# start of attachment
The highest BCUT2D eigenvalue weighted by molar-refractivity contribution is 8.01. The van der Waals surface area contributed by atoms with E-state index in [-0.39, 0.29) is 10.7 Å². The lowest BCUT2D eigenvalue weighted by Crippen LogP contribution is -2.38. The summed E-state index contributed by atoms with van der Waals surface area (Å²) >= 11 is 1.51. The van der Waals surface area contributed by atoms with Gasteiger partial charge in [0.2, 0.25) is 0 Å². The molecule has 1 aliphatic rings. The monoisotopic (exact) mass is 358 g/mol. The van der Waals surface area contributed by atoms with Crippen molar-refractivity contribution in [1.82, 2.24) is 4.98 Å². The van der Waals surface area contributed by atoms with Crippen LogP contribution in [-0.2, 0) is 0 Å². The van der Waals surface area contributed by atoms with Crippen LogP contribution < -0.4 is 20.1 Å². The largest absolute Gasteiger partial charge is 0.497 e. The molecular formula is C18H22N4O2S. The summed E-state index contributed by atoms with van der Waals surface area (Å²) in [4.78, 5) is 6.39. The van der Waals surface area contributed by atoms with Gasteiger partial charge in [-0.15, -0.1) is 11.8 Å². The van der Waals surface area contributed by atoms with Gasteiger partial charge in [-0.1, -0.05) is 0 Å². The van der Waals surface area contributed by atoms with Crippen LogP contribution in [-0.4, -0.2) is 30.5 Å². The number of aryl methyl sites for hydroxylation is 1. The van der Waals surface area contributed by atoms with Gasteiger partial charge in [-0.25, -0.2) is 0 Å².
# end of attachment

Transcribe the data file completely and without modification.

The highest BCUT2D eigenvalue weighted by molar-refractivity contribution is 8.01. The van der Waals surface area contributed by atoms with E-state index in [-0.39, 0.29) is 10.7 Å². The lowest BCUT2D eigenvalue weighted by Crippen LogP contribution is -2.38. The summed E-state index contributed by atoms with van der Waals surface area (Å²) >= 11 is 1.51. The van der Waals surface area contributed by atoms with Gasteiger partial charge in [0.2, 0.25) is 0 Å². The molecule has 1 aliphatic rings. The monoisotopic (exact) mass is 358 g/mol. The van der Waals surface area contributed by atoms with Crippen molar-refractivity contribution in [1.82, 2.24) is 4.98 Å². The van der Waals surface area contributed by atoms with Crippen LogP contribution in [-0.2, 0) is 0 Å². The van der Waals surface area contributed by atoms with Crippen LogP contribution < -0.4 is 20.1 Å². The largest absolute Gasteiger partial charge is 0.497 e. The molecular formula is C18H22N4O2S. The summed E-state index contributed by atoms with van der Waals surface area (Å²) in [4.78, 5) is 6.39. The van der Waals surface area contributed by atoms with Gasteiger partial charge in [-0.15, -0.1) is 11.8 Å². The van der Waals surface area contributed by atoms with Gasteiger partial charge in [-0.1, -0.05) is 0 Å². The van der Waals surface area contributed by atoms with Crippen LogP contribution in [-0.4, -0.2) is 30.5 Å². The number of aryl methyl sites for hydroxylation is 1. The van der Waals surface area contributed by atoms with Gasteiger partial charge in [-0.25, -0.2) is 0 Å².